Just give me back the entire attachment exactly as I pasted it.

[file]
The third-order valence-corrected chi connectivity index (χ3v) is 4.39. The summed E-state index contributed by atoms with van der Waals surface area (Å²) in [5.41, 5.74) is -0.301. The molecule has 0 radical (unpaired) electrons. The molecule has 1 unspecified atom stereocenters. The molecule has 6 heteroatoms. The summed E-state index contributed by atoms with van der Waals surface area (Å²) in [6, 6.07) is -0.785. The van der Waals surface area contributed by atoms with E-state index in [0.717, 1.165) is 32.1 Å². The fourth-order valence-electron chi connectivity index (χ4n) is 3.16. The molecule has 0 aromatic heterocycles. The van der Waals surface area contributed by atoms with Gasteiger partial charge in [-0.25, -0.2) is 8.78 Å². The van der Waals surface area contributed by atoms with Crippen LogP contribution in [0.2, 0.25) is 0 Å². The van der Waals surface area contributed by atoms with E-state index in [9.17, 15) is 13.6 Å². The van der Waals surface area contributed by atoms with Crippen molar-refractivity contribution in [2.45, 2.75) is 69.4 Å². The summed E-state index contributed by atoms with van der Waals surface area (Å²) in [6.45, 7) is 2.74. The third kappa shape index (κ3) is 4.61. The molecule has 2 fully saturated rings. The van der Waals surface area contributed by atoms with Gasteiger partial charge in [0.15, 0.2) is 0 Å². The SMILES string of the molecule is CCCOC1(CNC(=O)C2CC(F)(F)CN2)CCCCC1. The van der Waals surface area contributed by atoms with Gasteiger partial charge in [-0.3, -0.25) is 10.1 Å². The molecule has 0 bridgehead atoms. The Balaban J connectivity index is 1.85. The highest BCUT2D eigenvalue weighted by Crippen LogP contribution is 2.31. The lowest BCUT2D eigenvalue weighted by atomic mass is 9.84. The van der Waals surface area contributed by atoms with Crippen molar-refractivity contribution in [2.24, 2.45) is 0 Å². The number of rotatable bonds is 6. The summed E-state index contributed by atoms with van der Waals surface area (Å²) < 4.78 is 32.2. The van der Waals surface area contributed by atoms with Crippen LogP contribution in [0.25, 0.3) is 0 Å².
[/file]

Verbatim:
The third-order valence-corrected chi connectivity index (χ3v) is 4.39. The summed E-state index contributed by atoms with van der Waals surface area (Å²) in [5.41, 5.74) is -0.301. The molecule has 0 radical (unpaired) electrons. The molecule has 1 unspecified atom stereocenters. The molecule has 6 heteroatoms. The summed E-state index contributed by atoms with van der Waals surface area (Å²) in [6, 6.07) is -0.785. The van der Waals surface area contributed by atoms with E-state index in [0.717, 1.165) is 32.1 Å². The fourth-order valence-electron chi connectivity index (χ4n) is 3.16. The molecule has 0 aromatic heterocycles. The van der Waals surface area contributed by atoms with Gasteiger partial charge in [-0.25, -0.2) is 8.78 Å². The van der Waals surface area contributed by atoms with Crippen LogP contribution in [0.2, 0.25) is 0 Å². The van der Waals surface area contributed by atoms with E-state index in [9.17, 15) is 13.6 Å². The van der Waals surface area contributed by atoms with Crippen molar-refractivity contribution in [2.45, 2.75) is 69.4 Å². The summed E-state index contributed by atoms with van der Waals surface area (Å²) in [6.45, 7) is 2.74. The third kappa shape index (κ3) is 4.61. The molecule has 2 fully saturated rings. The van der Waals surface area contributed by atoms with Gasteiger partial charge in [0.15, 0.2) is 0 Å². The SMILES string of the molecule is CCCOC1(CNC(=O)C2CC(F)(F)CN2)CCCCC1. The van der Waals surface area contributed by atoms with Gasteiger partial charge in [-0.3, -0.25) is 10.1 Å². The molecule has 0 bridgehead atoms. The Balaban J connectivity index is 1.85. The highest BCUT2D eigenvalue weighted by Crippen LogP contribution is 2.31. The lowest BCUT2D eigenvalue weighted by atomic mass is 9.84. The van der Waals surface area contributed by atoms with Crippen molar-refractivity contribution in [2.24, 2.45) is 0 Å². The number of rotatable bonds is 6. The summed E-state index contributed by atoms with van der Waals surface area (Å²) < 4.78 is 32.2. The van der Waals surface area contributed by atoms with Crippen LogP contribution in [0.25, 0.3) is 0 Å².